2015 saw a lot of accessibility advocacy around subtitles/captioning and audio description with some great victories. This is by no means a complete list but it does summarise some of the highlights for me.
Amazon Instant Video UK finally started added subtitles to their VOD service after some great advocacy which had its origins in the Love Subtitles campaign. In 2014, there were no subtitles at all, and by the end of 2015, approximately 50% of its content is subtitled (see ATVOD report detailed later in this article). Let’s hope that percentage figure continues to rise in 2016 .
Netflix US / UK found itself the target of an advocacy campaign to add audio description to its content after it released an original series about a blind superhero Daredevil based on the Marvel comic book character of the same name without making it accessible to blind and visually impaired viewers. Thanks to the efforts of The Accessible Netflix Project, there was a pretty fast response from Netflix in releasing audio description tracks for this series and more on its platform.
The Action On Hearing Loss #SubtitleIt! campaign succesfully obtained a public comittment from Sky that it would increase the amount of subtitled VOD content on it’s services by summer 2016 following a petition from Jamie Danjoux. I think a lot of people will be watching this one closely and look forward to seeing the comittment being met in 2016.
All of these campaigns are far from over and many are continuing their advocacy into 2016. The #SubtitleIt campaign just published a useful summary of ATVOD’s final report (before being taken over by Ofcom) into the Provision of Access Services published at the end of 2015.
There were many other interesting publications around accessibility in 2015:
- Action on Hearing Loss published the results of its survey into the state of VOD accessibility in the UK called Progress On Pause.
- RNIB published the results of trial involving blind and visually impaired members using an audio description app called MovieReading.
- Stagetext published the results of its research and development using new technology called CaptionCue to produce live captioning of live theatre performances.
- BBC R&D published a whitepaper on Responsive Design for Personalised Subtitles.
- HBB 4 All published its report into New approaches to Improving the Quality of Media Accessibility Services on HbbTV.
- Ofcom published its final 4th report into measuring the quality of live subtitling on live TV. Amongst a wealth of statistics was an interesting snippet of information about a possible technical solution for some live UK TV channels and live subtitling latency. A solution referred to as using ‘switchable delays’. I have been lucky enough to see a clip of this from tests and the results do indeed look very promising so I hope that this will be implemented.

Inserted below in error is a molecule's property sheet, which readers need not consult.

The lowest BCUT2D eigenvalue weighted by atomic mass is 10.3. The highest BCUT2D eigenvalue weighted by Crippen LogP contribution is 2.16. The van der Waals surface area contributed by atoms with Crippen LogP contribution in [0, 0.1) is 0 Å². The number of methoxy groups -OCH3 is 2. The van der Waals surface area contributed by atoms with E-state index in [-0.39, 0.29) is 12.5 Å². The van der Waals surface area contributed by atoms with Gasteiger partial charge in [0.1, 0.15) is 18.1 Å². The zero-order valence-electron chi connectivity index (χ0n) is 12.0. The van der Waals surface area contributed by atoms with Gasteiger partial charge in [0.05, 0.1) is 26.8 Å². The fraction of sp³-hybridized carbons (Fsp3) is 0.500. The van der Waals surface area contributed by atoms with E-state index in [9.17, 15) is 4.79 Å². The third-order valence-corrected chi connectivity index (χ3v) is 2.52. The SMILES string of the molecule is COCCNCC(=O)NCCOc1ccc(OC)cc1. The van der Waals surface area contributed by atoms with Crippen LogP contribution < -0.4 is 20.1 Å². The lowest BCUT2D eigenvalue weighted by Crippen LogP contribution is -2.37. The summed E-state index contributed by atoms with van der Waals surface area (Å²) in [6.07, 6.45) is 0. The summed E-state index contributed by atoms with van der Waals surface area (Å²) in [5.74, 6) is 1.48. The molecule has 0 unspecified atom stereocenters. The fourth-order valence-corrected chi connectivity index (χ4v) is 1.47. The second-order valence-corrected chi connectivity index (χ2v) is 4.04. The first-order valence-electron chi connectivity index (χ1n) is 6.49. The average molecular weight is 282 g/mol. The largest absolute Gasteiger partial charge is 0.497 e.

There were many other successful advocacy and awareness campaigns in 2015.
I had great fun taking part in the UK’s first #CAPaware week launched by Stagetext to celebrate its 15th birthday which amongst many activities that week included tweeting alongside watching a captioned play from Digital Theatre.
Turn On The Captions Now was a campaign that successfully passed a local city law in Portland, Oregon USA which states that all public televisions in public areas such as bars and restaurants must have closed captioning switched on. The Portland: Turn On The Captions Now! group have since published a website that includes instructions for turning on closed captions and advice for Portland residents on how to request captions if they spot non-compliance.
American Airlines showed everyone how not to respond to a query on social media to a request for closed captioning to be made available on their in-flight entertainment. It lead to a Twitter campaign with the hashtag #DeafInTheAir
But it wasn’t just airlines, Braam Jordaan was successfull in getting the White House to make its video content accessible with a campaign predominantly on Twitter using the hashtag #WHccNow
In fact it seems when it comes to social media, (whisper it carefully, I don’t want to jinx it) but it seems that the knowledge that subtitling and captioning your video media leads to other benefits outside of accessibility is starting to become mainstream. Video marketing websites have been quick to report research showing that adding subtitles can increase the video completion rate and the video share rate. I for one have noticed more and more videos on social media with auto-play *and* open subtitles. I hope that this trend continues as it can only lead to more accessible content online for everyone. Roll on 2016…